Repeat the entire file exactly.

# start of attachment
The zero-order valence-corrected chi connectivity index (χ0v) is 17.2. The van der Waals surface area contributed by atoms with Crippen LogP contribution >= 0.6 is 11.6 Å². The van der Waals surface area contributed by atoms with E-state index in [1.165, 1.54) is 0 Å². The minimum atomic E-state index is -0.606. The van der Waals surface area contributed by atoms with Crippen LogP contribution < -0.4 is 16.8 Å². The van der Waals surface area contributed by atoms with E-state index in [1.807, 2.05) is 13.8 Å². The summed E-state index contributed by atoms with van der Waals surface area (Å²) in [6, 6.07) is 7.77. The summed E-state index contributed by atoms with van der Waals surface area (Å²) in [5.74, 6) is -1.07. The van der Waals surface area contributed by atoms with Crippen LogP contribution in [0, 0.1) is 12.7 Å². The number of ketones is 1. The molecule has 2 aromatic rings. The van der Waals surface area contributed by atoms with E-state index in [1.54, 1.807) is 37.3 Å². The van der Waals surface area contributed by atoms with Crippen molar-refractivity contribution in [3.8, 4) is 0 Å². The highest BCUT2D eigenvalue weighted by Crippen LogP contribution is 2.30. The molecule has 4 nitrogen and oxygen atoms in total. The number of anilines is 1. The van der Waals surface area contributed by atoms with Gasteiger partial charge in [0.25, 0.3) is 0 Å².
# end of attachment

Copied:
The zero-order valence-corrected chi connectivity index (χ0v) is 17.2. The van der Waals surface area contributed by atoms with Crippen LogP contribution >= 0.6 is 11.6 Å². The van der Waals surface area contributed by atoms with E-state index in [1.165, 1.54) is 0 Å². The minimum atomic E-state index is -0.606. The van der Waals surface area contributed by atoms with Crippen LogP contribution < -0.4 is 16.8 Å². The van der Waals surface area contributed by atoms with E-state index in [1.807, 2.05) is 13.8 Å². The summed E-state index contributed by atoms with van der Waals surface area (Å²) in [6, 6.07) is 7.77. The summed E-state index contributed by atoms with van der Waals surface area (Å²) in [5.74, 6) is -1.07. The van der Waals surface area contributed by atoms with Crippen LogP contribution in [0, 0.1) is 12.7 Å². The number of ketones is 1. The molecule has 2 aromatic rings. The van der Waals surface area contributed by atoms with E-state index in [1.54, 1.807) is 37.3 Å². The van der Waals surface area contributed by atoms with Crippen molar-refractivity contribution in [3.8, 4) is 0 Å². The highest BCUT2D eigenvalue weighted by Crippen LogP contribution is 2.30. The molecule has 4 nitrogen and oxygen atoms in total. The number of anilines is 1. The van der Waals surface area contributed by atoms with Gasteiger partial charge in [0.25, 0.3) is 0 Å².